Student Guide: Writing for Social Media

Whether you’re currently enrolled or considering enrolling in our programs here at Concordia University Chicago, were sure you’ve met your next question, what now?

 

Students utilize social media in several ways, so why not establish a digital presence and gain credibility in your field by growing your network, expanding your business, or sharing your professional knowledge?

 

Over the next few weeks, we will publish a series of articles consisting of writing tips and strategies that will be useful in becoming a superior writer for digital media.  

 

To start with, we’ll kick off the discussion with some quick tips on how to begin writing and delve into blogs, social media posts, and infographics after that.


Part 1: Writing Tips

Writing: the activity or skill or marking coherent words on paper and composing text. Writing is not just jotting things down; it is a process. Here are a few steps to help you get started.

Plan your writing.

The first step of writing contains two elements: figure out the purpose/topic of what you are writing about and who is the audience.

Brainstorm, brainstorm, brainstorm.

Once you have the idea in your head, write down the important facts of your idea in bullet points, on sticky notes, however and whatever works for you.

TIP: Don’t go off topic. Focus on the purpose of your paper.

Your list of ideas is in front of you and now an outline needs to be made.  The outline will consist of an introduction that provides enough information to grab the reader’s attention and explain the overall topic.  From there we move on to the body which discusses the ideas and facts you had written down; the conclusion summarizes everything that was expressed.

 

Begin your writing.

Now that you have the purpose, audience, and outline for your paper. This next step takes the least amount of your time, writing.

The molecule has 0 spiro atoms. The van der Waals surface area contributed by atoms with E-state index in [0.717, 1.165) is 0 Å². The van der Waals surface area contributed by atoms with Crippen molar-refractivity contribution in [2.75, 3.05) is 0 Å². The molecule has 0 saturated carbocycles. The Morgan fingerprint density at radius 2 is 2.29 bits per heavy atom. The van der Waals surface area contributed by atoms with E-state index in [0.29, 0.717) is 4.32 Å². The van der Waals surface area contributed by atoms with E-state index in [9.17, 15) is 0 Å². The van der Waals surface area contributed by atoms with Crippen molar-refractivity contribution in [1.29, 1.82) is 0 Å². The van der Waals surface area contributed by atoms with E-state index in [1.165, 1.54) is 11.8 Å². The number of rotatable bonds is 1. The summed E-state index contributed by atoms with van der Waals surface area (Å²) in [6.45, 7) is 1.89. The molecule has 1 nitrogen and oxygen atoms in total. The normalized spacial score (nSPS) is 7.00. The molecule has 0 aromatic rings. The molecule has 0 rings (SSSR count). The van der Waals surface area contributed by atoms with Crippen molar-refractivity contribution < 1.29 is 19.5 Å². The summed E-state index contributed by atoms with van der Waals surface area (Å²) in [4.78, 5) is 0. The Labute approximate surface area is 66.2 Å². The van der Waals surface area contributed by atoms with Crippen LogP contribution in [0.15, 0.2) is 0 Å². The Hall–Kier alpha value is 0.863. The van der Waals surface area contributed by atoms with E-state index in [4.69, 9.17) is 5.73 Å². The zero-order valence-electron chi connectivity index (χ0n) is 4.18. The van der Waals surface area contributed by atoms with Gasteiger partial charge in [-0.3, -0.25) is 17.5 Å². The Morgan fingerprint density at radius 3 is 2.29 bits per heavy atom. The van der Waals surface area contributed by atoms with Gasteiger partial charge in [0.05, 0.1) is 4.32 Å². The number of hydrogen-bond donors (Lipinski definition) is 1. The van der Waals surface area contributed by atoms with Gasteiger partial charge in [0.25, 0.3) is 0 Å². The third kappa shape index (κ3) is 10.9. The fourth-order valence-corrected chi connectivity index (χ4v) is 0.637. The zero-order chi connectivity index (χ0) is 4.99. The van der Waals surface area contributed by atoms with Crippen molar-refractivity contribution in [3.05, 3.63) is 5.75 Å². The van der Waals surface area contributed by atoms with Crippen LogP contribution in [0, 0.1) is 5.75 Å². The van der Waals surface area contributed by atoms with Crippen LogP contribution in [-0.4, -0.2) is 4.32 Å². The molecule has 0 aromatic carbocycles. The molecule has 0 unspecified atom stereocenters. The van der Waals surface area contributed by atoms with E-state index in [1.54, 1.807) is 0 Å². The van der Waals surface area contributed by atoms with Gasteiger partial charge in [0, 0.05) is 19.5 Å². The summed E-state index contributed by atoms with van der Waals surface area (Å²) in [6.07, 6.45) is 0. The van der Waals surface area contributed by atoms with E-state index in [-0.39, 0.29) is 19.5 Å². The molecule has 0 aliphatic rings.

REMEMBER, this in only a rough draft so it does not have to be perfect.

TIP: Don’t stop writing to revise your errors, let the words flow and edit afterwards.

Your focus for the writing stage is going to be, content.

Here are a few pointers to think about when writing:

– Your arrangement of details

– Your main points have enough supporting points

– Be unique with each main point

– Repetitiveness is a no, no.

– The introductory, body, and conclusion paragraphs relate to the topic

If you checked everything off the list above, you are ready for the next step in the writing process: revision and editing.

 

Revision and editing.

This step is where you should take up most of your time. You will be attentive toward adding, repositioning, extracting, and substituting the content, wherever necessary, throughout the paper.

TIP: Ask yourself these 4 questions:

  1. Are there enough facts for the story to make sense for your viewers?
  2. Does the paper flow?
  3. Is this piece essential? Does it go along with my paper?
  4. Is there any contradiction in any of the sentences or paragraphs?

While you are editing, proofread every single sentence orally for typos and mis phrasing. You will notice a lot.